GSC's adopt-a-quail project benefits habitat and management program

The Great Swamp Conservancy's "Adopt-a-Quail" program has been established to help fund its continuing efforts to the Bobwhite Quail rearing program for the upcoming year. All proceeds are for the sole purpose of helping in the Conservancy's efforts in implementing an intensive quail habitat and management program.

Previous years efforts have successfully proven that the program is working as the GSC sees more birds from previous years in the habitat area and on the trail system, said Tom Lenweaver, vice president of the GSC.

"These efforts are continually proven in that spottings on the Conservancy's grounds have increased and more and more the plaintive call of the bobwhite rooster is heard on the wildlife trails," he said.

The "Adopt-a-Quail" program is the first-of-its-kind conservation initiative in Central New York to improve quail densities.

"Our quest to restore Bobwhite Quail habitat in Central New York will serve to provide an increase in quail populations, while educating and inspiring a conservation ethic among students and members," Lenweaver said.

Through this and other programs, the Conservancy hopes to provide its members and especially students with hands-on experience with nature and teach them to identify plant and animal species, and through this and other programs the quail will benefit from the improved habitat.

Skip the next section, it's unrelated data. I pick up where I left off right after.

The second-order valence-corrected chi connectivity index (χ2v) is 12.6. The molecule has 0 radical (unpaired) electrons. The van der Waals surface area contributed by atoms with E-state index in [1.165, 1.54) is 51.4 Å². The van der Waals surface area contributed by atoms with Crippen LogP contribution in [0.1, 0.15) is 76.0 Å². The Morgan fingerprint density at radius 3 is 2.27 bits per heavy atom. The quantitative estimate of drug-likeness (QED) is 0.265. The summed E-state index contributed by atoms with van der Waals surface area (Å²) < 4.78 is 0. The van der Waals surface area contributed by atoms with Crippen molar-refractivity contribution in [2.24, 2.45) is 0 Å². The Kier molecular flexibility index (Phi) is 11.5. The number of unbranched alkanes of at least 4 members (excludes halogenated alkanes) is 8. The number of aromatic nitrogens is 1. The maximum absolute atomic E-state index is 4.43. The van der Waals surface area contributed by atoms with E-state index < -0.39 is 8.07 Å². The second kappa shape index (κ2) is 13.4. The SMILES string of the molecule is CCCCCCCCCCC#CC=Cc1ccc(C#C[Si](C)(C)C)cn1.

"We've determined that habitat improvements and quail-friendly habitat management that improves quail populations will also benefit most groups of songbirds, including the Eastern Bluebird, the official state bird of New York," Lenweaver said.

Good quail habitat requires a mix of brush and shrubs, bare ground and waist high grasses and weeds.

"We're committed in these goals, and this program will help fund these goals," Lenweaver added.

"We really want people to come by and take a look at what we've been doing here" said Mike Patane, GSC president. "As a rule you're going to lose a majority of your birds, that's the way nature works, especially due to our severe winters. We are, however encouraged by continual reports from people who are seeing quail in and around our focus area, which proves previous year's efforts have been paying off."

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